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September 09, 2013


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Good post, I agree. In relation to this post I wanted to share a great snippet from a book by Julius Evola that touches on the subject, certainly worth a read. Though Evola is writing in this book about Hindu tantra, the same can be applied to Buddhism. I hope you find it as succinct and enlightening as I did:

As far as the sciences of nature are concerned, we would have to go to great lengths to explain the opposition between "traditional" knowledge and knowledge of the so-called scientific, modern type.

Briefly stated, here is the situation: According to the modern point of view (which in a Hindu perspective would be considered to be typical of the most advanced phase of the "dark age"), we can directly apprehend reality only through those aspects revealed to us by physical senses and by their extension, namely scientific instruments, or, according to the terminology proper to some philosophies, through its "phenomenic aspects." Positive sciences gather and organize data provided by sensory experiences, and only after having made a certain choice between them (excluding those with a qualitative character and essentially relying on those that are susceptible to measurement and "computation") does it inductively arrive at some knowledge and laws of an abstract and conceptual nature. To them, however, there no longer corresponds an intuition, an unmediated perception, or an intrinsic evidence. Their truth is indirect and conditioned, and it depends on experimental examination, which may eventually lead to a reshaping of the previous system.

In the modern world, in addition to science one encounters "philosophy," but only to find in it abstractions and a mere conceptual speculation, which is broken down into a discordant multiplicity of systems espoused by individual thinkers. This world of philosophy may be said to be eminently "unrealistic." The choice seems to be between these two alternatives: either a direct and concrete knowledge depending on the senses, or a knowledge that is presumed to be able to go beyond this "phenomenic" world of appearances, but that is still abstract, cerebral, merely conceptual, or hypothetical (scientific philosophies and theories).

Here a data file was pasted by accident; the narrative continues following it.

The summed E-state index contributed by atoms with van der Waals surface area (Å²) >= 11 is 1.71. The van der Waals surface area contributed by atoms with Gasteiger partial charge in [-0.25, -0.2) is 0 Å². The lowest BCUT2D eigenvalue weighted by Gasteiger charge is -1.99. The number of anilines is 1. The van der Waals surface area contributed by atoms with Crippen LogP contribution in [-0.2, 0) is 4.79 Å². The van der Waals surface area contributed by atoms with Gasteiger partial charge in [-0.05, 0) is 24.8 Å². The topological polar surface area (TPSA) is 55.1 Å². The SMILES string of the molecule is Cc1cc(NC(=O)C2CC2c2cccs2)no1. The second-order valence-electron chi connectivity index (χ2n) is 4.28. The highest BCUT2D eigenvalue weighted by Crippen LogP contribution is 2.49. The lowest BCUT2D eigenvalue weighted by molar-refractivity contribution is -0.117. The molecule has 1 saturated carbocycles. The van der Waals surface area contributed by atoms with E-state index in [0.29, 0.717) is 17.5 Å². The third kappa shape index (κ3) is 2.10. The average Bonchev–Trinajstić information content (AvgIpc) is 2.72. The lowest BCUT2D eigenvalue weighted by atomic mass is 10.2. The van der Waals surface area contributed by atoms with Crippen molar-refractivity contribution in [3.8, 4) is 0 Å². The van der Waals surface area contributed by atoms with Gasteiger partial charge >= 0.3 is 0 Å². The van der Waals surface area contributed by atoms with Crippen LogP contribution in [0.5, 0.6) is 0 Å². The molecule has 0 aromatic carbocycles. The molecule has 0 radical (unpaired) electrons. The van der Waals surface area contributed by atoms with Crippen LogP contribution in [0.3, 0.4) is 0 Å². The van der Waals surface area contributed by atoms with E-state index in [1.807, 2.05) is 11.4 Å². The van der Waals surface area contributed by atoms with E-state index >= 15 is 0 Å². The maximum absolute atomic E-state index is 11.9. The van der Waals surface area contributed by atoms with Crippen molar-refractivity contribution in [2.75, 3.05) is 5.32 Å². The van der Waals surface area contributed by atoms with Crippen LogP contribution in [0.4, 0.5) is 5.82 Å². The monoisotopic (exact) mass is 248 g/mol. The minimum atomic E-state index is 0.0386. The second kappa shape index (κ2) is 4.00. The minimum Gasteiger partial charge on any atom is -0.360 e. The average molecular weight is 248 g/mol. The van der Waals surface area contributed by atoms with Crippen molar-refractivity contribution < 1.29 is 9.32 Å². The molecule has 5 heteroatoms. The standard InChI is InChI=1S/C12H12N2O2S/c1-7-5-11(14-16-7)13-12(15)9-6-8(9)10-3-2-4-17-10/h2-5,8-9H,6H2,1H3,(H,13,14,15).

This means that the ideal of "seeing," namely, of a direct form of knowledge verging on the heart of reality, despite having a noetic, objective character (an ideal that was still preserved in the medieval notion of intuitio intellectualis), has been set aside. It is interesting to notice that in the so-called European critical philosophy of Kant, intellectual intuition is still thought of as a faculty capable of apprehending not just the phenomena but the essences as well (the "thing in itself," the noumenon), and yet this capability is assumed to be precluded to man (just as scholastic philosophy had taught). That assumption was made in order to clarify, through antithesis, what according to Kant was the only knowledge available to man: mere sensory knowledge, scientific knowledge, whose abstract, nonintuitive character we have so far discussed, and which may show with a high degree of precision how forces of nature act, but not what they are.

In esoteric teachings, including the Hindu ones, such a limitation is considered to be surmountable. As we shall see, classical yoga in its various articulations (yoganga) may be said to offer the methods of a systematic overcoming of such a limitation. The bottom line is this: there is no such thing as a world of "phenomena," of perceptible forms, and behind it, an impenetrable, true reality: the essence. There is only one given reality, which is multidimensional; there is also a hierarchy of possible forms of human and superhuman experiences, in relation to which these various dimensions are progressively disclosed, until one is able to perceive directly the essential reality. The type or ideal of knowing, which is that of a direct knowledge (sakshastra, aparokshajnana) of a real experience and of an immediate evidence (anubhava), is always preserved in all these levels. As we previously stated, the common person, especially the one living in the end times, in the Kali Yuga, can enjoy such a knowledge only when it comes to physical and sensory reality. The rishi, the yogi, or the Tantric Siddha can go beyond that reality, in the context of what may be called an integral and transcendental experimentalism. According to this point of view there is no such thing as a relative reality and, beyond it, an absolute, impervious reality, but rather a relative, conditioned method of perceiving the only reality, and an absolute method.